The holiday season is usually a fun and exciting time for kids, teens and families. I can remember going through the Sears Wish book when I was a kid and circling the toys that I really wanted. I have seen that same gleam of excitement in the eyes of my kids. However, when kids are asked to make lists for Santa, grandparents, parents and other relatives, the focus on “what do I want” can sometimes turn into an attitude of “gimme, gimme, gimme.” Introducing a budget limit for the wish list can help reduce the “gimmes”.
Why put a budget limit on a wish list?
- Requested items become more realistic. No more endless lists that are consist of all high priced items.
- Older kids and teens become a little more thoughtful. When they have a “sky is the limit” attitude, teens often put down anything that is cool. They may not stop to consider how much they are asking for or if they will really use the items that they are asking for.
- Grandparents and relatives will appreciate the limits. Relatives may have a hard time saying “No” and feel compelled to get what is on the list, even if their own budget is tight. If you have set the limit ahead of time, the list should be more appropriate and they can enjoy getting an item that your child or teen has requested.
- It’s another opportunity to practice budgeting in an engaging, age appropriate way. I am a big believer in using mini-budgeting techniques with kids and teens. The best results occur when the budget category is something familiar and meaningful to them personally (like holiday wish lists, school lunch budgets and gift giving budgets).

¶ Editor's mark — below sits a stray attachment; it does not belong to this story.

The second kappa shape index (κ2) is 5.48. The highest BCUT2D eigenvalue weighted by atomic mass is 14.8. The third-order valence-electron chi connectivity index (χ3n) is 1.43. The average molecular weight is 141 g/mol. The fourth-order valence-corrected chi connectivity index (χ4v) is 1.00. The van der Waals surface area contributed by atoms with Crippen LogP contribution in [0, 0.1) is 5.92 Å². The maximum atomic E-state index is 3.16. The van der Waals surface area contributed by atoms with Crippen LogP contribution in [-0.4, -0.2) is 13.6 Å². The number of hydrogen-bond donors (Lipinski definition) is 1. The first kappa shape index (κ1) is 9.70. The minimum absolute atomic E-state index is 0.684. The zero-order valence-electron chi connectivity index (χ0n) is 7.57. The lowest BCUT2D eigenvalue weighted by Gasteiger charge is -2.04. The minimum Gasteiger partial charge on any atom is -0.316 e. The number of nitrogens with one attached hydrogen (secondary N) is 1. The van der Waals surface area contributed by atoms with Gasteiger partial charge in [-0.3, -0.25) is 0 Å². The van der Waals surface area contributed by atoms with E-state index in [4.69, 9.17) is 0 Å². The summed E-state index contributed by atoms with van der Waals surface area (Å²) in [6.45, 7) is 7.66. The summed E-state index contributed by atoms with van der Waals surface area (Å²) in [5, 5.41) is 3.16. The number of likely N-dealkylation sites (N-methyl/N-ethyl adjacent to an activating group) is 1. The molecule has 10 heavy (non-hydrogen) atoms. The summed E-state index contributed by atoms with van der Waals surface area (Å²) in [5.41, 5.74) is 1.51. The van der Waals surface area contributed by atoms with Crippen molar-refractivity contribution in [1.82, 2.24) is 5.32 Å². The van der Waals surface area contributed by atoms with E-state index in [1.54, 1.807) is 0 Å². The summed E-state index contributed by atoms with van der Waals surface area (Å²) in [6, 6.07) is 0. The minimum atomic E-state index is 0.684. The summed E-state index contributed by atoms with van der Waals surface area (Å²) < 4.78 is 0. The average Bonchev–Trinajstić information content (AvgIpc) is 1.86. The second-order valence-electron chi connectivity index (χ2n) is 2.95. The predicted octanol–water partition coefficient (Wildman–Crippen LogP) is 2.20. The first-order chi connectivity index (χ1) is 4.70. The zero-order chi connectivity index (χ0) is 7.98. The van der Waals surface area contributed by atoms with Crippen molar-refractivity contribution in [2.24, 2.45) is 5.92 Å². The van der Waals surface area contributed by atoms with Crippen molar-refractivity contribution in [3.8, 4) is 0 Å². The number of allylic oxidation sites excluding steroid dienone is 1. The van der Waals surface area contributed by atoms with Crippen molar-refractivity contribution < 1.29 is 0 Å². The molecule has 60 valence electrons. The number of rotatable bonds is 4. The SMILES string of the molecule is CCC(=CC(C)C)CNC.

Things to consider:
- Age of your child: This technique has worked well with my kids from the age of 8 and up for birthday lists. Christmas was a little trickier because of Santa. It’s a little more difficult to explain why Santa has a budget. However, use your judgment and start when you think it is appropriate for your family.
- Have a discussion with your kids & teens. Don’t just say, “You’ve got 50 bucks, kid. Whadda you want?” Talk to them about what a budget is and how it can be useful. Help them come up with ideas. Maybe take them to the store to look around. Take notes (or pictures with your phone) of the things they like. MoneyTrail has a Market tab where kids can do filtered searches through Amazon.com and add items to a wish list. Help them add the total of the items so they can see the big picture. Once they have gone through this process a few times, they may be able to do it independently.
- Extra items: Consider letting them add a few, reasonable, extra items so that the gift giver can have choices and options. It will also keep the element of surprise going for opening the gifts.
- Multiple lists: Older kids and teens may find it helpful to make separate lists --- one for parents, one for grandparents, one for Aunt Susie, etc. If the relatives haven’t or won’t give you a specific dollar amount for the budget, use your best judgment and set the limit yourself.
- Big ticket items: As kids get older, they often ask for more expensive things. Help them be creative in finding a way to have these items on their list and still stick to a budget. My 14 year old has often asked for expensive things in the past, like a new iTouch or a new set of baseball catcher’s gear. Our solution was to ask grandparents and relatives if they would like to donate to the fund instead of buying a traditional gift. Most of the time, they were happy to join in on the big gift and Dwight was thrilled to be able to get the item that he really wanted.
Do your kids keep a budget in mind when creating a list? What techniques have you found that are successful?